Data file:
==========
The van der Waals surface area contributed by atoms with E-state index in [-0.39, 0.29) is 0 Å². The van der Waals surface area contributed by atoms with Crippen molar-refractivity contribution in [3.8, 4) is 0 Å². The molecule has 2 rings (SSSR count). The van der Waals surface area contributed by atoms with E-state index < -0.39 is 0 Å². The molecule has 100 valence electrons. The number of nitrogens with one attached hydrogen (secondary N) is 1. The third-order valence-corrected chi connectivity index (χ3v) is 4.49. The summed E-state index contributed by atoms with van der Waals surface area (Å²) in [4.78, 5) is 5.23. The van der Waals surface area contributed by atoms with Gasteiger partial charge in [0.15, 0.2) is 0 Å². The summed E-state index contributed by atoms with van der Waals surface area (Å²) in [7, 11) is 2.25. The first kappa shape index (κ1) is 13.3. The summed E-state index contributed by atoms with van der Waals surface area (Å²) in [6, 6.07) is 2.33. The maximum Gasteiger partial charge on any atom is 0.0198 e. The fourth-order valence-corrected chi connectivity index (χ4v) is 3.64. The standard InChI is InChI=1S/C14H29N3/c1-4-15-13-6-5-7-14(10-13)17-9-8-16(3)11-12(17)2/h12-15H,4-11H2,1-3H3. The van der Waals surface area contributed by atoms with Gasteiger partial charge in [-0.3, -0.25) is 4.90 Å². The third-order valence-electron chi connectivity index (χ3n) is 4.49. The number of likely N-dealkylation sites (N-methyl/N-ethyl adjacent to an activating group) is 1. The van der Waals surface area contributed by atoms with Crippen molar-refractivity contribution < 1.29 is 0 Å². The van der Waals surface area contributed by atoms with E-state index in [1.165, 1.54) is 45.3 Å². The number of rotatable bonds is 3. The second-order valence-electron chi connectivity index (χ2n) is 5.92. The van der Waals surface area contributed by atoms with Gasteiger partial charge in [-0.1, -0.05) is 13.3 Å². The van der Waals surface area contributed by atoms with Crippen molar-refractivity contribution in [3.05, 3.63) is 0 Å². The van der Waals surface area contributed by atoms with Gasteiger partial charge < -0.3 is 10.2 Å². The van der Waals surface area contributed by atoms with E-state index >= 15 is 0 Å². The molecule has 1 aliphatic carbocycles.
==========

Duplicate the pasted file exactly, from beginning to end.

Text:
The van der Waals surface area contributed by atoms with E-state index in [-0.39, 0.29) is 0 Å². The van der Waals surface area contributed by atoms with Crippen molar-refractivity contribution in [3.8, 4) is 0 Å². The molecule has 2 rings (SSSR count). The van der Waals surface area contributed by atoms with E-state index < -0.39 is 0 Å². The molecule has 100 valence electrons. The number of nitrogens with one attached hydrogen (secondary N) is 1. The third-order valence-corrected chi connectivity index (χ3v) is 4.49. The summed E-state index contributed by atoms with van der Waals surface area (Å²) in [4.78, 5) is 5.23. The van der Waals surface area contributed by atoms with Gasteiger partial charge in [0.15, 0.2) is 0 Å². The summed E-state index contributed by atoms with van der Waals surface area (Å²) in [7, 11) is 2.25. The first kappa shape index (κ1) is 13.3. The summed E-state index contributed by atoms with van der Waals surface area (Å²) in [6, 6.07) is 2.33. The maximum Gasteiger partial charge on any atom is 0.0198 e. The fourth-order valence-corrected chi connectivity index (χ4v) is 3.64. The standard InChI is InChI=1S/C14H29N3/c1-4-15-13-6-5-7-14(10-13)17-9-8-16(3)11-12(17)2/h12-15H,4-11H2,1-3H3. The van der Waals surface area contributed by atoms with Gasteiger partial charge in [-0.3, -0.25) is 4.90 Å². The third-order valence-electron chi connectivity index (χ3n) is 4.49. The number of likely N-dealkylation sites (N-methyl/N-ethyl adjacent to an activating group) is 1. The van der Waals surface area contributed by atoms with Crippen molar-refractivity contribution < 1.29 is 0 Å². The van der Waals surface area contributed by atoms with E-state index in [1.165, 1.54) is 45.3 Å². The number of rotatable bonds is 3. The second-order valence-electron chi connectivity index (χ2n) is 5.92. The van der Waals surface area contributed by atoms with Gasteiger partial charge in [-0.1, -0.05) is 13.3 Å². The van der Waals surface area contributed by atoms with Crippen molar-refractivity contribution in [3.05, 3.63) is 0 Å². The van der Waals surface area contributed by atoms with Gasteiger partial charge < -0.3 is 10.2 Å². The van der Waals surface area contributed by atoms with E-state index >= 15 is 0 Å². The molecule has 1 aliphatic carbocycles.